brain. Given the diffuse rather than focal nature of the tumor, generalized signs and
symptoms predominate over focal neurologic deficits. These include change in intellect
and personality and headache. The widespread nature of the tumor is often best depicted
on a T2 weighted MRI scan. Given the diffuse infiltrative nature of the tumor, treatment is
usually non-surgical following an initial biopsy to establish the diagnosis. Radiosurgery
and chemotherapy are the mainstays of treatment.
Gliosarcomas are relatively rare tumors that combine characteristics of glioblastoma and
sarcoma. Often located superficially, they are more likely to invade the dura and skull and
to metastasize extracranially. Their treatment and its outcome are similar to those for
Lipomas are fatty tumors that usually occur in the midline of the brain and are associated
with other congenital anomalies, such as myelomeningocele. They rarely cause
symptoms. The appearance on CT and MRI scans is that of fat. Occasionally they cause
seizures or obstructive hydrocephalus. Surgery, complicated by tenacious attachment of
the tumor to surrounding structures, is rarely needed.
Low grade astrocytoma
Astrocytoma, low-grade astrocytoma, grades I and grade II astrocytoma are all names for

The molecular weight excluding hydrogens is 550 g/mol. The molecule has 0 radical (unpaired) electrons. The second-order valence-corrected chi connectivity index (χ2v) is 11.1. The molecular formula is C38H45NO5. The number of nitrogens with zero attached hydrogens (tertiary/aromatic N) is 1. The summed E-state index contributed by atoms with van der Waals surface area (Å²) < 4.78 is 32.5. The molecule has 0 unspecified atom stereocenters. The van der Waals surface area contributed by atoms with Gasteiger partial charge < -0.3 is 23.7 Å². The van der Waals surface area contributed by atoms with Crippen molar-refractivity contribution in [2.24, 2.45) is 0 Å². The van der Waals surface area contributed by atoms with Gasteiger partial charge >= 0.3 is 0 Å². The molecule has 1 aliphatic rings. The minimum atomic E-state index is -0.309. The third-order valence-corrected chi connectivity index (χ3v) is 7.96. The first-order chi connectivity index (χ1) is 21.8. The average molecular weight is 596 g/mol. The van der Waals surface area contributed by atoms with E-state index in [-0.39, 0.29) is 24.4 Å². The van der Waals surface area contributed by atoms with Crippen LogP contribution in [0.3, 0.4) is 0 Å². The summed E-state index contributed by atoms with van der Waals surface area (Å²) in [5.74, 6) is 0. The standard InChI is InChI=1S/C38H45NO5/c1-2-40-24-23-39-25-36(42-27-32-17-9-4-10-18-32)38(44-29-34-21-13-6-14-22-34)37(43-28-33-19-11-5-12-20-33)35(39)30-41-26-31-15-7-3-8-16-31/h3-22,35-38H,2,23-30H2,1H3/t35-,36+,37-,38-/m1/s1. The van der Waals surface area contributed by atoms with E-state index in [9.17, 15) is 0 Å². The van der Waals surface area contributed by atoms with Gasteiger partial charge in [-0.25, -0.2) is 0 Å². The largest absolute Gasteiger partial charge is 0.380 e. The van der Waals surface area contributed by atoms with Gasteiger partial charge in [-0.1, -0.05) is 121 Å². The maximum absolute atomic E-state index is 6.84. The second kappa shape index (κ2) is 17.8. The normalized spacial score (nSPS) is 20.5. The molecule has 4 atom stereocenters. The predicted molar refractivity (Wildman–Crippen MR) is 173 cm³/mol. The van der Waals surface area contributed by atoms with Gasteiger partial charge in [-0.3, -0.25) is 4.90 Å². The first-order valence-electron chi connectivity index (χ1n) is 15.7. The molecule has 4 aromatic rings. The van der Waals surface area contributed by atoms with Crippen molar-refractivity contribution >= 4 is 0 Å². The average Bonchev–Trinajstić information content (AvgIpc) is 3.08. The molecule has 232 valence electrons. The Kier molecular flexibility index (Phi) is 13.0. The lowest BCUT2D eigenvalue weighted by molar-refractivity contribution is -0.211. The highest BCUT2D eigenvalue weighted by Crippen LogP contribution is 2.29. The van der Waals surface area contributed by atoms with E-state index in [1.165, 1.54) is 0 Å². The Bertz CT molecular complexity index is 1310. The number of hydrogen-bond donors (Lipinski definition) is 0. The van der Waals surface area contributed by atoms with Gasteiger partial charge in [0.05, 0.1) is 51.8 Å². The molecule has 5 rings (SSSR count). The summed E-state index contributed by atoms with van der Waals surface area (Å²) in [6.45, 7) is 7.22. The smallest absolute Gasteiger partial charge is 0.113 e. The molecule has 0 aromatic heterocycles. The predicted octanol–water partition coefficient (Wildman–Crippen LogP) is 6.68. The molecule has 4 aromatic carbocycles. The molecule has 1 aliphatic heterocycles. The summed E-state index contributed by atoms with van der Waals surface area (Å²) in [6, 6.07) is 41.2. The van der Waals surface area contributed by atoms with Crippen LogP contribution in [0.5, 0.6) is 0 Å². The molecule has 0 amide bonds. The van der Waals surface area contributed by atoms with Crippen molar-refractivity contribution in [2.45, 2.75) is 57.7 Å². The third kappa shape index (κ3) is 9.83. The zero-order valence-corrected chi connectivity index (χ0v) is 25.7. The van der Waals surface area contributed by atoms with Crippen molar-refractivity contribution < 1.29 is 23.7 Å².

the less malignant forms of astrocytoma.
Lymphomas of the brain and spinal cord may be secondary to spread of non-Hodgkin's
lymphoma from other parts of the body may arise primarily in the central nervous system.
Primary CNS lymphoma (primary central nervous system lymphoma, PCNSL) accounts
for approximately one percent of primary brain tumors but its incidence is increasing
secondary to the rise of immune deficient states in HIV infection and chemotherapeutic
suppression for organ transplantation. CNS lymphomas are predominantly B-cell in type.
They may present as a brain or spinal cord mass, as widely disseminated foci in the
cerebrospinal fluid, or in the eye. Symptoms include headache, mentation or personality
change, double vision, and weakness. The diagnosis is usually made either by lumbar
puncture for CSF analysis or MRI scan that shows a homogeneously enhancing mass. In
immunosuppressed patients, there may be multiple lesions. Stereotactic biopsy for a
pathological specimen is the best way to confirm the diagnosis. Best yield occurs when
the patient is not taking steroids, which may disintegrate tumor cells and make diagnosis
difficult. Chemotherapy, either with or without radiation therapy, is the mainstay of
treatment. Currently methotrexate is the agent of choice. Overall survival can exceed two
Medulloblastomas are tumors of the neuro-glial line that most often occur in the posterior
fossa of children, usually in the fourth ventricle. Although they can occur in adults, two-
thirds to three-quarters occur in children with a mean age of detection of seven years old.
Symptoms such as headache, vomiting, and double vision usually occur from obstruction